Advanced Biomedical Research

CASE REPORT
Year
: 2020  |  Volume : 9  |  Issue : 1  |  Page : 23-

Small thyroid nodule but big impact


Abhishek Singhai, Smritimayee Panda 
 Department of Medicine, All India Institute of Medical Sciences, Bhopal, Madhya Pradesh, India

Correspondence Address:
Dr. Abhishek Singhai
Department of Medicine, All India Institute of Medical Sciences, Bhopal, Madhya Pradesh
India

Abstract

In tuberculosis (TB) endemic countries like India, this is a common practice to attribute patient's illness to TB even without microbiological confirmation. Furthermore, a false diagnosis may prove fatal as the underlying disease is left untreated, and the burden is amplified by avoidable potential side effects of antitubercular drugs. We present a case of a 42-year-old female who presented to us with a typical presentation of disseminated TB but found to have metastatic thyroid carcinoma.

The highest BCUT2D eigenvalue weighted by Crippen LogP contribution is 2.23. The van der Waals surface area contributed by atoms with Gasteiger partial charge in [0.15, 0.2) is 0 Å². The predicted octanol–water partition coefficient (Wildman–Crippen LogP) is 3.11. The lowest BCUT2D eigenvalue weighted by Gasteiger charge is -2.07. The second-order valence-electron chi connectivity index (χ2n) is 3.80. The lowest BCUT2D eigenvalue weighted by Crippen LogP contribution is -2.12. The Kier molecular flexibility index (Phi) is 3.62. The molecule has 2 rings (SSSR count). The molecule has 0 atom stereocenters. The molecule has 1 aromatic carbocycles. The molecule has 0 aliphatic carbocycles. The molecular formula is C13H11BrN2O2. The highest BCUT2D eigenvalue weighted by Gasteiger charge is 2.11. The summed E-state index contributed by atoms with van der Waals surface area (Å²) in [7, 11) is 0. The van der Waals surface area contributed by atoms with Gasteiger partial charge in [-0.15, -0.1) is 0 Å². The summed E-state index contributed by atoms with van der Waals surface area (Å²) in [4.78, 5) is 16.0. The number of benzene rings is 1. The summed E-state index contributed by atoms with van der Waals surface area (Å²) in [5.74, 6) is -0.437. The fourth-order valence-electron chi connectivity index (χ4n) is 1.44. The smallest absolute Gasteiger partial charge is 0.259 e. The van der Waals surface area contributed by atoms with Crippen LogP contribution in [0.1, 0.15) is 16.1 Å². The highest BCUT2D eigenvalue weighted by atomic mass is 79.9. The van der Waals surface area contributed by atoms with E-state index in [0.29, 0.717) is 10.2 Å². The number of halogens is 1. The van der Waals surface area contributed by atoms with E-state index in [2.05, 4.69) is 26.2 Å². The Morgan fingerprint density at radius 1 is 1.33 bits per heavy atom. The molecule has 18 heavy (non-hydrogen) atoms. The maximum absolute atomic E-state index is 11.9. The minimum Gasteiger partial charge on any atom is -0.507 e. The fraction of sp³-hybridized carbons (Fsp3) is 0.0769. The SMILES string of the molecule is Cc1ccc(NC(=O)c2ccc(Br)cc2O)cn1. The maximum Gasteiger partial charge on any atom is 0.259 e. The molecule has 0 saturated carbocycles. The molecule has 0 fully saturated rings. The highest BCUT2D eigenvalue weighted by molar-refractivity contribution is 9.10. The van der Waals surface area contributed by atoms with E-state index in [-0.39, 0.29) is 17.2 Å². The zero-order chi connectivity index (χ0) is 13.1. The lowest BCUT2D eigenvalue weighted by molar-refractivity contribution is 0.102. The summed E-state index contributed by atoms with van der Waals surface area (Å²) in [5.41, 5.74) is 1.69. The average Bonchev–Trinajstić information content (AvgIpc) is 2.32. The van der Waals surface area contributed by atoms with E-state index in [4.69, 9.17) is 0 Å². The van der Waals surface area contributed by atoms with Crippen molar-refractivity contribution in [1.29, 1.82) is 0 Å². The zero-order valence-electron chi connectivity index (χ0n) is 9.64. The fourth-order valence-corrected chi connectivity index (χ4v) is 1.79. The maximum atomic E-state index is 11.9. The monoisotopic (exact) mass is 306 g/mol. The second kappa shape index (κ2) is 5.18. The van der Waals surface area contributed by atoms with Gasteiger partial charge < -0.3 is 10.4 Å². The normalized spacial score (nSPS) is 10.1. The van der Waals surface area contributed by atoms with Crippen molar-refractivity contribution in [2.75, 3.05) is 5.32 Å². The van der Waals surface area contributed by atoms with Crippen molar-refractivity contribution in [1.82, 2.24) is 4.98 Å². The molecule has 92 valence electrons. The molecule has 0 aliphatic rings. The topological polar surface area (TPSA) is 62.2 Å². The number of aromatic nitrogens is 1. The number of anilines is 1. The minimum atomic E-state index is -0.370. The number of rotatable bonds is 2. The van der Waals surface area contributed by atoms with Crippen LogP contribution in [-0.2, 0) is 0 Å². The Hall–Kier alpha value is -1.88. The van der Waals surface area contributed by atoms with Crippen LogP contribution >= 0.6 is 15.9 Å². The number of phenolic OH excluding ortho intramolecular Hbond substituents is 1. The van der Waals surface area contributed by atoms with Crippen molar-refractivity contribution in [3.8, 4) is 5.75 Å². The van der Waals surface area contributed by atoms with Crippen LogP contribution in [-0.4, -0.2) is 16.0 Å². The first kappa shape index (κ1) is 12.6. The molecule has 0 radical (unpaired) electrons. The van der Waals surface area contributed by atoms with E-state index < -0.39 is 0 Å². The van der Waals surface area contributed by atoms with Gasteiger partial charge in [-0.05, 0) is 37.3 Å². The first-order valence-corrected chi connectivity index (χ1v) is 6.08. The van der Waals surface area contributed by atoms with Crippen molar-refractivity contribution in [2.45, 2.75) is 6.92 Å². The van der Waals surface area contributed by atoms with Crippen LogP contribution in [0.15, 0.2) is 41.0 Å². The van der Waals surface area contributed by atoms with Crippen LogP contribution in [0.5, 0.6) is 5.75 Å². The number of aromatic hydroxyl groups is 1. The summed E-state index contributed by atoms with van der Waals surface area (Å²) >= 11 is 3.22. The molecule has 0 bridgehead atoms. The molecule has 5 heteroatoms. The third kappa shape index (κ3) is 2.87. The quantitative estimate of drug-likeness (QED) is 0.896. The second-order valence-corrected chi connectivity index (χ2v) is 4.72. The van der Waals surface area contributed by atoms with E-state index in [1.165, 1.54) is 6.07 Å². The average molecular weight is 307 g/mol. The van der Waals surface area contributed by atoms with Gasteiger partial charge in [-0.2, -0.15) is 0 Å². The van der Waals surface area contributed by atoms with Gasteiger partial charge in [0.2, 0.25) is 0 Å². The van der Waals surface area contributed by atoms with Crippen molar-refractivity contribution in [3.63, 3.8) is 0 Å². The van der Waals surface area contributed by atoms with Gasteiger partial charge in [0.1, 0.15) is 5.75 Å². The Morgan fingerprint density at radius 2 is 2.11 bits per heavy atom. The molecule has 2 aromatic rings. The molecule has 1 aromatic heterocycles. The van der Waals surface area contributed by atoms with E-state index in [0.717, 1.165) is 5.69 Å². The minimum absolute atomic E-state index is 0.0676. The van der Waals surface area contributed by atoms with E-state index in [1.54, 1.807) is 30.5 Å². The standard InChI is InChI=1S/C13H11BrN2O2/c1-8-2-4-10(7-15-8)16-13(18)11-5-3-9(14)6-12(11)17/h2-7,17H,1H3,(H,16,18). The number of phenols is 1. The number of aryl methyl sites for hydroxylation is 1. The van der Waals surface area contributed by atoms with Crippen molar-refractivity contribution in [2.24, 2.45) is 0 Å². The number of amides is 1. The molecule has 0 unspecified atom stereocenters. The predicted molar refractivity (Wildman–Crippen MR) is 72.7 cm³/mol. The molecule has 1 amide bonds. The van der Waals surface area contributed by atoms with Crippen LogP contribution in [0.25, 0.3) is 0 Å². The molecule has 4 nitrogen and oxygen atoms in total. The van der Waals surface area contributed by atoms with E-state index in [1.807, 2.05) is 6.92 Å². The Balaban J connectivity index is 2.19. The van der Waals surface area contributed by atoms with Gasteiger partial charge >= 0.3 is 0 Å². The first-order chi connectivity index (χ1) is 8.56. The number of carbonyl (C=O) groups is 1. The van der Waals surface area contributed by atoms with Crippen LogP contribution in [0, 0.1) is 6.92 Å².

How to cite this article:
Singhai A, Panda S. Small thyroid nodule but big impact.Adv Biomed Res 2020;9:23-23


How to cite this URL:
Singhai A, Panda S. Small thyroid nodule but big impact. Adv Biomed Res [serial online] 2020 [cited 2020 Oct 21 ];9:23-23
Available from: https://www.advbiores.net/text.asp?2020/9/1/23/288157


Full Text



 Introduction